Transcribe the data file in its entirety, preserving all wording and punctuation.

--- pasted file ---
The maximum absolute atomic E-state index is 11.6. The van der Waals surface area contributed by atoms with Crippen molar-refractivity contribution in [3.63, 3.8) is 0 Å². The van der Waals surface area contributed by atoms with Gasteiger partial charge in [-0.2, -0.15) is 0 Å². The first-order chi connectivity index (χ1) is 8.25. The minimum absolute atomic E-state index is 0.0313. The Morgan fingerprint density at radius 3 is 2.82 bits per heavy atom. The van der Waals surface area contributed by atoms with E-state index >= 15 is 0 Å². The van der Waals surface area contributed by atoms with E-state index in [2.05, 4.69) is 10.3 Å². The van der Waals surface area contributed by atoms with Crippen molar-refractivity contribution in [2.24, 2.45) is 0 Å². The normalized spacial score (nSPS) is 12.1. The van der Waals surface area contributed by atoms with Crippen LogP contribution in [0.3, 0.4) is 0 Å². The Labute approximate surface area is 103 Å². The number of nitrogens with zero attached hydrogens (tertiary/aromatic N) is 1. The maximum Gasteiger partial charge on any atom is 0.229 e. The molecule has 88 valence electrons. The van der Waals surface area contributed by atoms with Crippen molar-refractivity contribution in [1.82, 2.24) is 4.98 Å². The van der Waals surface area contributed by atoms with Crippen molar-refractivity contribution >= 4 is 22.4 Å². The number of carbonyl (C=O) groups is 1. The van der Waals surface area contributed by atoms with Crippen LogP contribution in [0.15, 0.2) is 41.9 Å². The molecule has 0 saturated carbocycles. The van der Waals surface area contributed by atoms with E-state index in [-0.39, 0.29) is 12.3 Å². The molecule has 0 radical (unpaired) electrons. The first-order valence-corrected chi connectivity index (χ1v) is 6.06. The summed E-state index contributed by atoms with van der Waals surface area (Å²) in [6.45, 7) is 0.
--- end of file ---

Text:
The maximum absolute atomic E-state index is 11.6. The van der Waals surface area contributed by atoms with Crippen molar-refractivity contribution in [3.63, 3.8) is 0 Å². The van der Waals surface area contributed by atoms with Gasteiger partial charge in [-0.2, -0.15) is 0 Å². The first-order chi connectivity index (χ1) is 8.25. The minimum absolute atomic E-state index is 0.0313. The Morgan fingerprint density at radius 3 is 2.82 bits per heavy atom. The van der Waals surface area contributed by atoms with E-state index >= 15 is 0 Å². The van der Waals surface area contributed by atoms with E-state index in [2.05, 4.69) is 10.3 Å². The van der Waals surface area contributed by atoms with Crippen molar-refractivity contribution in [2.24, 2.45) is 0 Å². The normalized spacial score (nSPS) is 12.1. The van der Waals surface area contributed by atoms with Crippen LogP contribution in [0.3, 0.4) is 0 Å². The Labute approximate surface area is 103 Å². The number of nitrogens with zero attached hydrogens (tertiary/aromatic N) is 1. The maximum Gasteiger partial charge on any atom is 0.229 e. The molecule has 88 valence electrons. The van der Waals surface area contributed by atoms with Crippen molar-refractivity contribution in [1.82, 2.24) is 4.98 Å². The van der Waals surface area contributed by atoms with Crippen molar-refractivity contribution >= 4 is 22.4 Å². The number of carbonyl (C=O) groups is 1. The van der Waals surface area contributed by atoms with Crippen LogP contribution in [0.15, 0.2) is 41.9 Å². The molecule has 0 saturated carbocycles. The van der Waals surface area contributed by atoms with E-state index in [-0.39, 0.29) is 12.3 Å². The molecule has 0 radical (unpaired) electrons. The first-order valence-corrected chi connectivity index (χ1v) is 6.06. The summed E-state index contributed by atoms with van der Waals surface area (Å²) in [6.45, 7) is 0.